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Book Marks

Richard Labonte | April 23, 2007

Androphilia: A Manifesto Rejecting the Gay Identity, Reclaiming Masculinity, by Jack Malebranche. Scapegoat Publishing, 144 pages, $12.95 paper.

It's guaranteed that anyone reading this review of Androphilia in a gay community newspaper will despise the book. The author's thesis, after all, is that there really ought not be anything like a "gay community," and if there is, he wants no part of it. Nope. He's a masculine fellow, a man's man who just happens to sleep with other men. So it's tempting to write this screed off with a gay-icon quote (he's not fond of gay adoration of divas, by the way) from, say, Bette Davis, something like, "But ya are, Blanche." But that's too simplistic a response to what is in fact a heartfelt argument that "the gay identity" is too sissy, too socialist, and way too libertine for this man-loving man. There's a history of queer intellectuals insisting that they're too masculine to represent perceived gay stereotypes: Andrew Sullivan, Bruce Bawer, and Daniel Harris come to mind. Malebranche's manifesto is an extreme manifestation of their kind of stereo-phobia. Let's just hate the book, acknowledge the author's personal honesty and articulate passion, and leave it at that.

Dog Years, by Mark Doty. HarperCollins, 224 pages, $23.95 hardcover.

Got a dog in your life? Get ready, as you read, to grin with recognition and to weep in sympathy. Dogs Arden and Beau were minor characters in Heaven's Coast, Doty's elegant memoir about the AIDS death of his lover Wally more than a decade ago. This equally elegiac remembrance is all about the pooches. Memories of romps in the woods and runs on the beach, celebrating the joyous physicality of a beloved pet, are rendered with tender amusement; those moments when a dog's eyes reflect a man's soul, expressing the intricate mystery of how dog and man meet in the world, are analyzed with poetic emotion. There's no end of books about the role dogs play in our lives, about their ever-present unconditional love and their ineffable connection to our moods; Doty breaks no new ground in this joyous, heartbreaking celebration of the bond between man and mutt. The triumph of Dog Years is how Doty illuminates the lives – and the deaths – of his dogs with a lyrical and philosophical intensity that is warmly compassionate.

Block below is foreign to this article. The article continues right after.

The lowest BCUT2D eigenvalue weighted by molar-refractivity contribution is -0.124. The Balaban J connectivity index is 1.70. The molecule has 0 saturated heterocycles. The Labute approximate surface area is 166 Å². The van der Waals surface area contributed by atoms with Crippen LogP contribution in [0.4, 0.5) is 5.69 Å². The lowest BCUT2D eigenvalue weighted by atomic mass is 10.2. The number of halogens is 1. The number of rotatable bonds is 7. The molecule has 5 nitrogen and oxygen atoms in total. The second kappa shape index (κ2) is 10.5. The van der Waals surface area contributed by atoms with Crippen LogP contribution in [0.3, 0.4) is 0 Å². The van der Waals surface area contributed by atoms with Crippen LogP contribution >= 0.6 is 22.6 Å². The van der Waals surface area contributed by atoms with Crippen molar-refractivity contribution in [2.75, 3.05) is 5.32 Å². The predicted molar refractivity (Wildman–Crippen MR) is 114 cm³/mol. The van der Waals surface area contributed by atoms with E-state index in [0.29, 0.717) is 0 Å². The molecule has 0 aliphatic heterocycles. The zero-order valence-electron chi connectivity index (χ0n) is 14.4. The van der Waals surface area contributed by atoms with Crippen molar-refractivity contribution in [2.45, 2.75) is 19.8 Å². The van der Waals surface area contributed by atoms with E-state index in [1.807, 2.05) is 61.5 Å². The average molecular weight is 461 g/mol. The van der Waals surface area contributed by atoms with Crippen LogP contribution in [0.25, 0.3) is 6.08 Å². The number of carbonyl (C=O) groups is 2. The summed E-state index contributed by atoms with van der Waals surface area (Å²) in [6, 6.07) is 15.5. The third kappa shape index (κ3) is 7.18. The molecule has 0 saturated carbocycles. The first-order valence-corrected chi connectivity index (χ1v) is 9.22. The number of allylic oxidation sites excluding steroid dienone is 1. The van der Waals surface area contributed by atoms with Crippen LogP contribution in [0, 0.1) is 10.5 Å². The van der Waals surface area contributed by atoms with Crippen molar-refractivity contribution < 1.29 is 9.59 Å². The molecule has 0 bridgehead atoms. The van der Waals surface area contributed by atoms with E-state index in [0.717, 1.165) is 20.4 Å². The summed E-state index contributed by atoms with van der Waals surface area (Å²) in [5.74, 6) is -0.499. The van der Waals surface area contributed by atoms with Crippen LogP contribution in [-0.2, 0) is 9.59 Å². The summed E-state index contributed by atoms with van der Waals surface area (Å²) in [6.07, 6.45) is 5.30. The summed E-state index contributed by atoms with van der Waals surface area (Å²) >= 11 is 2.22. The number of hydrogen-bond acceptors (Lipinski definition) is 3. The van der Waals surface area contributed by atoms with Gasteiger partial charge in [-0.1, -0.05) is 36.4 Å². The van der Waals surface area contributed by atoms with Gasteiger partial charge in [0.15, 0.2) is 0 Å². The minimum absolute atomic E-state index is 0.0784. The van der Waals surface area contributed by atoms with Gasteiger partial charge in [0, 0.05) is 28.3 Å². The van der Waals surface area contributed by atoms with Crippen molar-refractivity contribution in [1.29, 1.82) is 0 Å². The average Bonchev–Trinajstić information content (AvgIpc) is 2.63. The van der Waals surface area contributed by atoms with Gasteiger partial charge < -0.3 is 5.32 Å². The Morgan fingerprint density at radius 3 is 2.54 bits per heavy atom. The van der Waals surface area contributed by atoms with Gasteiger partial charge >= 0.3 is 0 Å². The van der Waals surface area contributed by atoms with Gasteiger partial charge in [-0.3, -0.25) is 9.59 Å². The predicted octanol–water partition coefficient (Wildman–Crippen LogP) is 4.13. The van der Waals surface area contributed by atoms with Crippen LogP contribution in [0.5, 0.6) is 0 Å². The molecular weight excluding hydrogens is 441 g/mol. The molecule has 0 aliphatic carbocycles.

Voices Rising: Celebrating 20 Years of Black Lesbian, Gay, Bisexual & Transgender Writing, by G. Winston James and Other Countries. RedBone Press, 586 pages, $25 paper.

Other Countries was founded 20 years ago as a collective committed to black gay male writers and writing, back when a mere handful of emerging African-American voices could be found on gay bookstore shelves. This hefty collection of more than 100 contributions from more than 60 writers expands on Other Countries' original focus on men to include essays, short stories, poems, interviews, and play excerpts from lesbians as well as bisexual and transgender writers. The result is a rich and hefty reader, and a generous testament to black literary accomplishment. Established authors like Jewelle Gomez, Marvin K. White, Cheryl Clarke, Reginald Shepherd, Letta Neely, and Samuel R. Delany stand out – but dozens of younger, newer voices also "rise" in this historic anthology, so many so good that singling out even a few would do a disservice to the rest. Voices Rising is a hymn to the power of words to build community, express emotion, realize dreams, and explore the complexities of identity.